Last year saw better returns for bonds than for stocks on average—and that shaped the comparative performance of target-date funds for retirement.
Funds geared to recent retirees or older workers, because of their bigger bond holdings, generally did better than the stock-heavy funds for younger workers. (According to Morningstar, the average U.S.-stock fund returned a negative 2.4% in 2011, while international-stock funds lost 13.3% and taxable-bond funds had a positive 4.6% return.)
Among various companies' target-date lineups, some of the strongest returns came from Invesco's Balanced-Risk Retirement series. Those funds hold more bonds than most peers in an effort to equalize risks taken in stocks, bonds and commodities.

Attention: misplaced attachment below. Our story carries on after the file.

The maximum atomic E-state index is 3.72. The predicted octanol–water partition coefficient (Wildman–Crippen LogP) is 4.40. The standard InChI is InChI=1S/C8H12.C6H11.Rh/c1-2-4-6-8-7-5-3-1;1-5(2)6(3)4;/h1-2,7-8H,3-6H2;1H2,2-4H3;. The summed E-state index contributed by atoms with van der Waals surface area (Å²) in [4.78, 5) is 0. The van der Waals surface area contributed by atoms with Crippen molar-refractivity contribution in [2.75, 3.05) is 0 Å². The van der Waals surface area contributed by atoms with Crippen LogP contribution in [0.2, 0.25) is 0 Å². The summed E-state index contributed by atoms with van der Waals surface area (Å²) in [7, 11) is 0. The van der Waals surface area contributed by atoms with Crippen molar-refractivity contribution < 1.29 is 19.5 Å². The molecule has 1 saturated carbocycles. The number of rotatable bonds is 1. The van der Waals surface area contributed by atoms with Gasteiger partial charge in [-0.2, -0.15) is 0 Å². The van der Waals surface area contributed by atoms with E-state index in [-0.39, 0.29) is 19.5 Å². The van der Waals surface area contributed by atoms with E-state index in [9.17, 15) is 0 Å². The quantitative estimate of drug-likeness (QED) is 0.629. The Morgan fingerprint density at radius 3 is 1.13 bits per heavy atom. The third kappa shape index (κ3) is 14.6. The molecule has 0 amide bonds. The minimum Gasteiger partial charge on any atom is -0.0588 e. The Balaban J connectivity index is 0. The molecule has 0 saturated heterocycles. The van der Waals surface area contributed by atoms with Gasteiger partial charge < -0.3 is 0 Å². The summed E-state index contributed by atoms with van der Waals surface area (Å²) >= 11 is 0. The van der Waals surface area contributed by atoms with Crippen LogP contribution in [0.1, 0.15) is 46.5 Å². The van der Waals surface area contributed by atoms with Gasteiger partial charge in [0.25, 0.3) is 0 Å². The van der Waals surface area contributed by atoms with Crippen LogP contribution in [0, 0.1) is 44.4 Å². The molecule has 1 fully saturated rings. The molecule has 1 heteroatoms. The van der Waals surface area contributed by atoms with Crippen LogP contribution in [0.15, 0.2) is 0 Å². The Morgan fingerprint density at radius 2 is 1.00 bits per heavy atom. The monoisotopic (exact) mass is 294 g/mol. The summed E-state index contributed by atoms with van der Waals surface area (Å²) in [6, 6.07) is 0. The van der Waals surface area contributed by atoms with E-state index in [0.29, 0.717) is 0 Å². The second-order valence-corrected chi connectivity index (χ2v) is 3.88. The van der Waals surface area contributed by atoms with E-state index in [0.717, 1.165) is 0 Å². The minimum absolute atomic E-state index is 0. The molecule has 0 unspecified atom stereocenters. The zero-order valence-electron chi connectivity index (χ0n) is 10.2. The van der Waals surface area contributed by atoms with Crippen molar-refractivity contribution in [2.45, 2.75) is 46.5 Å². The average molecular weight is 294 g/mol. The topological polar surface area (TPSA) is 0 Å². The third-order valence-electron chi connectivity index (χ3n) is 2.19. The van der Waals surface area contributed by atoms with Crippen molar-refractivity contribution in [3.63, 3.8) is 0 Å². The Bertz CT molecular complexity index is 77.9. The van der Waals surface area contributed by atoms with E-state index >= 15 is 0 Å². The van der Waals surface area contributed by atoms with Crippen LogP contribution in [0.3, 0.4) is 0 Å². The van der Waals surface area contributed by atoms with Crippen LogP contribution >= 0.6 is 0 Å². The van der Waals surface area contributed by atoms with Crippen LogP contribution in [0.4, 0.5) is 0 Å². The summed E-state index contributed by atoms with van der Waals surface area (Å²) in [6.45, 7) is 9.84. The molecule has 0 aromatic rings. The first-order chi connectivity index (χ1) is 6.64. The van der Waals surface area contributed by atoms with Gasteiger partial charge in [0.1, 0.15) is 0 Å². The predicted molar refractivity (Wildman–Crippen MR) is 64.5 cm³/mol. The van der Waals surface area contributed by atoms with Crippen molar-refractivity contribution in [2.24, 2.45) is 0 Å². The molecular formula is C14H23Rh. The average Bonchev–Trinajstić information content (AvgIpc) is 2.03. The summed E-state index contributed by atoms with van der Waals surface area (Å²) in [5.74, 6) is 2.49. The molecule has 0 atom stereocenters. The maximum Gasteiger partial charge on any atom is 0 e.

What happens to these older workers and retirees when interest rates start increasing and bonds start getting killed? Go back to work, drastically cut expenses, etc. Target date funds that change allocations by age make no sense and are dangerous. Older people run this risk of not making enough and younger people are taking way to much risk during market declines. Allocations should be based on market dynamics, not age.